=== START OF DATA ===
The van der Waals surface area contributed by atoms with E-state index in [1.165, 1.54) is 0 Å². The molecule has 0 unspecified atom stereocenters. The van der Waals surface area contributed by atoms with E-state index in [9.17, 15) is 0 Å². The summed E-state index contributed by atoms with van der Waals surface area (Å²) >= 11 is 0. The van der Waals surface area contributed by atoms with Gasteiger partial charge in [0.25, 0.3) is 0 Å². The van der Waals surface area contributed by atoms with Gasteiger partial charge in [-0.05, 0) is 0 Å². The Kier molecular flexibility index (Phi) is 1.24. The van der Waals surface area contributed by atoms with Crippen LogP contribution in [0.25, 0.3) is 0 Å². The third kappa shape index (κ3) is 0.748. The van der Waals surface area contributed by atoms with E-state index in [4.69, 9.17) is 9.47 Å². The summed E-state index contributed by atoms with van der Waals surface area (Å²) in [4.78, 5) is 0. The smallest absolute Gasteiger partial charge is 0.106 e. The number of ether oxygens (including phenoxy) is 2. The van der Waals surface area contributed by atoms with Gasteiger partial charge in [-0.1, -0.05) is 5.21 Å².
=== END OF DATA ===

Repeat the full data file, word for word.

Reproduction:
The van der Waals surface area contributed by atoms with E-state index in [1.165, 1.54) is 0 Å². The molecule has 0 unspecified atom stereocenters. The van der Waals surface area contributed by atoms with E-state index in [9.17, 15) is 0 Å². The summed E-state index contributed by atoms with van der Waals surface area (Å²) >= 11 is 0. The van der Waals surface area contributed by atoms with Gasteiger partial charge in [0.25, 0.3) is 0 Å². The van der Waals surface area contributed by atoms with Gasteiger partial charge in [-0.05, 0) is 0 Å². The Kier molecular flexibility index (Phi) is 1.24. The van der Waals surface area contributed by atoms with Crippen LogP contribution in [0.25, 0.3) is 0 Å². The third kappa shape index (κ3) is 0.748. The van der Waals surface area contributed by atoms with E-state index in [4.69, 9.17) is 9.47 Å². The summed E-state index contributed by atoms with van der Waals surface area (Å²) in [4.78, 5) is 0. The smallest absolute Gasteiger partial charge is 0.106 e. The number of ether oxygens (including phenoxy) is 2. The van der Waals surface area contributed by atoms with Gasteiger partial charge in [-0.1, -0.05) is 5.21 Å².